Picture dictations are great for lower levels and offers a great opportunity to focus on prepositions of place. The first screen shot of Samorost 2 lends itself well to a description that makes a great picture dictation to learners who are unfamiliar with the game Samorost 2. Either use a Samorost 2 picture dictation text or make your own up. When learners have finished they can compare their pictures with the original either as a downloaded flashcard or on a screen at the front of the class if you have a computer, internet connection and the means to display the game.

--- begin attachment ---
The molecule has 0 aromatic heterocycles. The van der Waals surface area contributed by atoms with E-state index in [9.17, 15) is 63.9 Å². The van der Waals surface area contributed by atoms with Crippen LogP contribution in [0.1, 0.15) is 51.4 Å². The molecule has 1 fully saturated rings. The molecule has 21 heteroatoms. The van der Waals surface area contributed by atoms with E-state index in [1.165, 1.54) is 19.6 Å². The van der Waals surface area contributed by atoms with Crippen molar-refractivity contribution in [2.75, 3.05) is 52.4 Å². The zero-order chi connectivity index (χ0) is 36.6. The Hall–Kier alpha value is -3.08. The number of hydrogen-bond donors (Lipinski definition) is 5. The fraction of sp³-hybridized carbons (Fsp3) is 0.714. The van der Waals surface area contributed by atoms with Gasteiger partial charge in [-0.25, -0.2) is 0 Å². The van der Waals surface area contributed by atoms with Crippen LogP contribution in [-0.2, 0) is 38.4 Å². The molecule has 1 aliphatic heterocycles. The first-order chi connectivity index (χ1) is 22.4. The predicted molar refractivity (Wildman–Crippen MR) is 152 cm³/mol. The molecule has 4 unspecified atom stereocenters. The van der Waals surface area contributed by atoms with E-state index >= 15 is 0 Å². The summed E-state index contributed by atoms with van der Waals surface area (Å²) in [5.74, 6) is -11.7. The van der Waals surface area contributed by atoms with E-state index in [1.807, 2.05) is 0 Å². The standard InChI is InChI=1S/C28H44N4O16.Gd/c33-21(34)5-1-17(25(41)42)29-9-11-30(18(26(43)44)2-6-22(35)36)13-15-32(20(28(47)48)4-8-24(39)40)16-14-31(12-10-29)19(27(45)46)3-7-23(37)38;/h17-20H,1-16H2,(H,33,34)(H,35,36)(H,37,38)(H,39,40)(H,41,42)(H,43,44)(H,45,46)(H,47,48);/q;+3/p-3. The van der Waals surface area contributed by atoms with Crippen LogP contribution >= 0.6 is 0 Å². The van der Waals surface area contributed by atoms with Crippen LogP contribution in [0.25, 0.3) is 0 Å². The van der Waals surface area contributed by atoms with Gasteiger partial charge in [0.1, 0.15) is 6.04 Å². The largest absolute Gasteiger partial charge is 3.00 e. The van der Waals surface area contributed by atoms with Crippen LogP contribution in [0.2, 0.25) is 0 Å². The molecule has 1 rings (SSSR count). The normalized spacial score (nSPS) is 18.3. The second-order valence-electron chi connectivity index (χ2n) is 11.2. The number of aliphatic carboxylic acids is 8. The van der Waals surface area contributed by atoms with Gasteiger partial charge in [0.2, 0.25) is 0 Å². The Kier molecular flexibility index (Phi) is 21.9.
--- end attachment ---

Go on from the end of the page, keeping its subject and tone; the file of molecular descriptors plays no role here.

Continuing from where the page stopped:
7 Comic Books
Comic books are visually engaging and can help to both stimulate the imagination and provide a fun way for learners to practice writing. They can focus on direct speech elements (left) and reported speech or narrative tenses (right). Download either of the templates pictured here as well as other comic pages from the Samorost 2 game by clicking on the links in brackets above in this text.
8 Wonderous walkthroughs
A walkthrough in online gaming can be a written walkthrough text, which consists of step-by-step instructions on how to complete a game, or a video walkthrough of the game being played and completed.hrough in online gaming can be a written walkthrough text, which consists of step-by-step instructions on how to complete a game, or a video walkthrough of the game being played and completed. Why not learn how to use the ‘search this site‘ and look for some ideas on how to use a video or written walkthrough with language learners.